Stoker’s Wilde By Steven Hopstaken and Melissa Pruis Review (Random Things Tours)

The smell of blood and death lingers on his breath. You want to scream but are paralysed with fear by the feel of those piercing ivory fangs that begin to devour your neck. As your life slowly ebbs away, fading into darkness you give in to the night. You don’t even notice that he has stopped and offered you his wrist to feed from. You sake a new thirst greedily and yearn for more. Your new life as a vampire has began. 


Today is my turn on the blog tour for Stoker’s Wilde By Steven Hopstaken and Melissa Pruis (Published 30th May 2019) A big thank you to the publishers Flame Tree Press for my copy to review. And as always to the amazing Anne for the invite. Stakes and crossbows at the ready dear reader as we go on the hunt for vampires, werewolves and all manner of hell-spawn. Ready? Let’s go! 

About The Author

Steven Hopstaken was born in Grand Rapids, Michigan, where he spent his formative years watching and reading science fiction and horror. He has a degree in journalism from Northern Michigan University and spends his free time traveling; writing screenplays, short stories and novels; and practicing photography.

Melissa Prusi was born and raised in the Upper Peninsula of Michigan (often mistaken for Canada), and studied video and film production at Northern Michigan University and the University of Michigan. She’s been a video editor, a semi-professional film reviewer, a three-time champion on the quiz show Jeopardy!, and a Guinness world record holder (1990 edition, for directing the longest live television show).

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They met in a college screenwriting class and married three years later. They spent a brief time in Los Angeles, where they both worked for Warner Bros. television. They eventually ended up in Minneapolis, Minnesota, where they love the arts scene but dread the winters. While they both currently make a living as website content managers, they have sold two screenplays, which have been lost to development hell.

They’ve indulged their fascination with Bram Stoker and Oscar Wilde through trips to Dublin and London to research their lives and visit sites mentioned in Stoker’s Wilde.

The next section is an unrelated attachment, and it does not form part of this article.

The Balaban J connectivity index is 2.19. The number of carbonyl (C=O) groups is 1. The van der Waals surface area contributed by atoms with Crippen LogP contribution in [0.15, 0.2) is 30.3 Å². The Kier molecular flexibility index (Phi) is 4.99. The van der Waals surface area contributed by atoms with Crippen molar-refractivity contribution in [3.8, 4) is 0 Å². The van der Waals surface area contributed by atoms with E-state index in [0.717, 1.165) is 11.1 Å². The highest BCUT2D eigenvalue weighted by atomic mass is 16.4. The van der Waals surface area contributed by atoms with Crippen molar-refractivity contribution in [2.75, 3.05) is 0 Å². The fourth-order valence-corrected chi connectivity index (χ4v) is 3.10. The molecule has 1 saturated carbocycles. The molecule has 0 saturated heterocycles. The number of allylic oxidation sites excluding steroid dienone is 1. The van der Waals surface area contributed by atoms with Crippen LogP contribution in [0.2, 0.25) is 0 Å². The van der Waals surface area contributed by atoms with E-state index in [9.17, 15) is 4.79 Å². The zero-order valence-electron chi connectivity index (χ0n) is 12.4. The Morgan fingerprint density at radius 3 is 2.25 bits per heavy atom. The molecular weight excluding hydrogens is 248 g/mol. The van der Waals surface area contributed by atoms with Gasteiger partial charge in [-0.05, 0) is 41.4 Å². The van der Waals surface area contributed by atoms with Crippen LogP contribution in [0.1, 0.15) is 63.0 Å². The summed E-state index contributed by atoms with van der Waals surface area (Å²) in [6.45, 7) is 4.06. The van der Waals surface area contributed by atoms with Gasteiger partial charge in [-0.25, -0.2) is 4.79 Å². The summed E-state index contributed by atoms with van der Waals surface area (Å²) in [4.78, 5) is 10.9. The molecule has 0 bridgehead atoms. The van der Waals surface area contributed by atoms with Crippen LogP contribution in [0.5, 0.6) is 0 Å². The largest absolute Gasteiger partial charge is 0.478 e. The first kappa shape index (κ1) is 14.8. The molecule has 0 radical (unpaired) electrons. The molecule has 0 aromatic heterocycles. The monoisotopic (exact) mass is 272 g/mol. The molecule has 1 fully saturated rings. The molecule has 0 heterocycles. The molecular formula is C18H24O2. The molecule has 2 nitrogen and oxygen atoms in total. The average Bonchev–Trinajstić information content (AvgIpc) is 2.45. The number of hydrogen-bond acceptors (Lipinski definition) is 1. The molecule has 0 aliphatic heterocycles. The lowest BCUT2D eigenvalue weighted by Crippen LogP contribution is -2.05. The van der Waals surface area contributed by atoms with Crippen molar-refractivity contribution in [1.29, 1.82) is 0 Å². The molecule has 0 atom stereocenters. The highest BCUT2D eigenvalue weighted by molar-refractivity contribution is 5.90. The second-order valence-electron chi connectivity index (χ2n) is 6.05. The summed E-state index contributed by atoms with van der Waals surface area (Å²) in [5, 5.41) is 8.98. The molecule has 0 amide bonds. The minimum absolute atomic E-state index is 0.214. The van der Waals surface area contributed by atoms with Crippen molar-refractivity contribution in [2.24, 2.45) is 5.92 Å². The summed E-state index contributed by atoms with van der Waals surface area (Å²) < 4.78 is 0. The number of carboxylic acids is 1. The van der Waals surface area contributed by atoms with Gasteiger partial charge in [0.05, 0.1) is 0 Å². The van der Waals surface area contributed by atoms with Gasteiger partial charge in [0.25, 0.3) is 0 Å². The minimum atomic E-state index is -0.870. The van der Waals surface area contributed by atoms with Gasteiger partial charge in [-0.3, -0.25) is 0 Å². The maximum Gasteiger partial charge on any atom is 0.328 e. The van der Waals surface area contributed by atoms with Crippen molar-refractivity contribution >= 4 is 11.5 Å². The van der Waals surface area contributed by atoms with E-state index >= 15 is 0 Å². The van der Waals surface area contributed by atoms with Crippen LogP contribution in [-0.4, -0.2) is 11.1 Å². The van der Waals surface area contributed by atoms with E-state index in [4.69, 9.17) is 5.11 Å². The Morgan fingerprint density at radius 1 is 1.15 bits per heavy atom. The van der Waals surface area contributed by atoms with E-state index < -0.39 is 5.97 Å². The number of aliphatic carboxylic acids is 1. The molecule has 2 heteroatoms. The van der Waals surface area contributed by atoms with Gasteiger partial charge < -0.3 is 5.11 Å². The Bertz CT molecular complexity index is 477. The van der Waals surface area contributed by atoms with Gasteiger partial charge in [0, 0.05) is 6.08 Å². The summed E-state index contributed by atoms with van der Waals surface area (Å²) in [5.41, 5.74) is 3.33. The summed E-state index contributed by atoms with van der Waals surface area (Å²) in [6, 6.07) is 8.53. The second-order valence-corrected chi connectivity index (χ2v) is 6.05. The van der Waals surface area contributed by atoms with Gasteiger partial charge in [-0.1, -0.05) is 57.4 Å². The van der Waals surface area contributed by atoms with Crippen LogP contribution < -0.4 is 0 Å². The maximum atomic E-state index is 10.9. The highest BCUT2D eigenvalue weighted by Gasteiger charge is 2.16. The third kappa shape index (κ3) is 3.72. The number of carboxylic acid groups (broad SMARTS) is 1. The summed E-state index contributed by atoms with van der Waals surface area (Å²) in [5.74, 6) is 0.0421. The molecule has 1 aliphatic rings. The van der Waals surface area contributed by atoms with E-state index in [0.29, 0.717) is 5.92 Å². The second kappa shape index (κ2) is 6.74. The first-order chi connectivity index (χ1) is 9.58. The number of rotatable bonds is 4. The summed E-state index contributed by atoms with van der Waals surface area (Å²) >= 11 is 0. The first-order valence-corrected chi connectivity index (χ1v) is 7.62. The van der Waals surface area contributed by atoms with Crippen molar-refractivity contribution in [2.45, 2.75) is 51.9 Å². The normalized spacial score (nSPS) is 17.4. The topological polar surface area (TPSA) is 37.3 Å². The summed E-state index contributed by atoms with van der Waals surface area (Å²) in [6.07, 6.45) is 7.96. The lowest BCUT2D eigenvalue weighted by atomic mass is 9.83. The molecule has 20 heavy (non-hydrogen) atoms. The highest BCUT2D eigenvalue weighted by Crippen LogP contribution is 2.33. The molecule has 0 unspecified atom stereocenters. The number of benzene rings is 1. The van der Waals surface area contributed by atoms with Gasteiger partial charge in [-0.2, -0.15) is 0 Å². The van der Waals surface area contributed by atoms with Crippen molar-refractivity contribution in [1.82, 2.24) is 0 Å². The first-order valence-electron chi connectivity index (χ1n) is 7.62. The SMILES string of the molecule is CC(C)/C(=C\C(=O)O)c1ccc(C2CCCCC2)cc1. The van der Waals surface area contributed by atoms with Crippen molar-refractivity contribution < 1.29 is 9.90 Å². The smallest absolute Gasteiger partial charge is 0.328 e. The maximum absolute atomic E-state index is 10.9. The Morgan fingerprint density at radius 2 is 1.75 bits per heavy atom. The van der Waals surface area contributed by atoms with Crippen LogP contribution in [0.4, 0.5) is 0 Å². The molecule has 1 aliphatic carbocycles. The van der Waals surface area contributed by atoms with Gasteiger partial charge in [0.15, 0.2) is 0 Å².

They live in St. Louis Park, Minnesota with their two cats. If they’re not writing, you can usually find them at a movie, local theater production, improv show or pub quiz.

Stoker’s Wilde

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Years before either becomes a literary legend, Bram Stoker and Oscar Wilde must overcome their disdain for one another to battle the Black Bishop, a madman wielding supernatural forces to bend the British Empire to his will.

Flame Tree Press is the new fiction imprint of Flame Tree Publishing. Launching in 2018 the list brings together brilliant new authors and the more established; the award winners, and exciting, original voices.

My Review

The reader is whisked back to Victorian England on the hunt for a vampire cult led by a madman know as the Black Bishop. We team up with the infamous Bram Stoker and Oscar Wilde, an unlikely duo, who work ingeniously together. I couldn’t sit still for too long before we were off again on the next expedition for clues. It soon becomes apparent that there is something more sinister at play besides werewolves and vampires. 

I enjoyed how this book showed the possible interactions with Stoker and Wilde as they did know each other in real life. They moved in similar circles and Stoker actually married Wilde’s fiancée. The tip of the hat to historical events and landmarks made it feel all that more real, an alternate reality where these events did occur. It’s bewitching writing to twist fiction with fact. Hopstaken and Pruis have a remarkable talent for it. They cloud your mind into believing that these letters and journal entries are real. It’s powerful engaging penmanship. 

The team of Stoker & Wilde is once again called forth by destiny to put down the forces of darkness! Queen and country are counting on you.